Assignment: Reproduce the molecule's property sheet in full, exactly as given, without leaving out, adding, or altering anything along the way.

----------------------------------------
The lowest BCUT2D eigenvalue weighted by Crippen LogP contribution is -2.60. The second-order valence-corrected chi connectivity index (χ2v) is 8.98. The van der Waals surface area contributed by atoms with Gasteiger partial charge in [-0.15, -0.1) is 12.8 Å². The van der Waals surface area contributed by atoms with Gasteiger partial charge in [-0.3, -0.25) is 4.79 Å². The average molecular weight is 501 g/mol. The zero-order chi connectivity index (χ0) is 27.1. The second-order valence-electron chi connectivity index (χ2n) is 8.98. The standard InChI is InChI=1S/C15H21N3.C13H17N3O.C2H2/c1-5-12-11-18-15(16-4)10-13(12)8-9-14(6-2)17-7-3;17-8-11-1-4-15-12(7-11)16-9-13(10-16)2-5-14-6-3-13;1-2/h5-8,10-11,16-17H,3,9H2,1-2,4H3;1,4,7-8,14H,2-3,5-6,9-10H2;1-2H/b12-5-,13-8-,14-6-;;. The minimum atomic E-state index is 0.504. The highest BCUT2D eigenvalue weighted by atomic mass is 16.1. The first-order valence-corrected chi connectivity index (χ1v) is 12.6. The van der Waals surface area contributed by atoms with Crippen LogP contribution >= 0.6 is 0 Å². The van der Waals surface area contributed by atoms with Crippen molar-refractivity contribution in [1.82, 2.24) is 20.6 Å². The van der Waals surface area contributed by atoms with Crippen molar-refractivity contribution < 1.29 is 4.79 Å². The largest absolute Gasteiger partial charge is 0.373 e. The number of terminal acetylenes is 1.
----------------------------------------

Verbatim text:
The lowest BCUT2D eigenvalue weighted by Crippen LogP contribution is -2.60. The second-order valence-corrected chi connectivity index (χ2v) is 8.98. The van der Waals surface area contributed by atoms with Gasteiger partial charge in [-0.15, -0.1) is 12.8 Å². The van der Waals surface area contributed by atoms with Gasteiger partial charge in [-0.3, -0.25) is 4.79 Å². The average molecular weight is 501 g/mol. The zero-order chi connectivity index (χ0) is 27.1. The second-order valence-electron chi connectivity index (χ2n) is 8.98. The standard InChI is InChI=1S/C15H21N3.C13H17N3O.C2H2/c1-5-12-11-18-15(16-4)10-13(12)8-9-14(6-2)17-7-3;17-8-11-1-4-15-12(7-11)16-9-13(10-16)2-5-14-6-3-13;1-2/h5-8,10-11,16-17H,3,9H2,1-2,4H3;1,4,7-8,14H,2-3,5-6,9-10H2;1-2H/b12-5-,13-8-,14-6-;;. The minimum atomic E-state index is 0.504. The highest BCUT2D eigenvalue weighted by atomic mass is 16.1. The first-order valence-corrected chi connectivity index (χ1v) is 12.6. The van der Waals surface area contributed by atoms with Crippen LogP contribution >= 0.6 is 0 Å². The van der Waals surface area contributed by atoms with Crippen molar-refractivity contribution in [1.82, 2.24) is 20.6 Å². The van der Waals surface area contributed by atoms with Crippen molar-refractivity contribution < 1.29 is 4.79 Å². The largest absolute Gasteiger partial charge is 0.373 e. The number of terminal acetylenes is 1.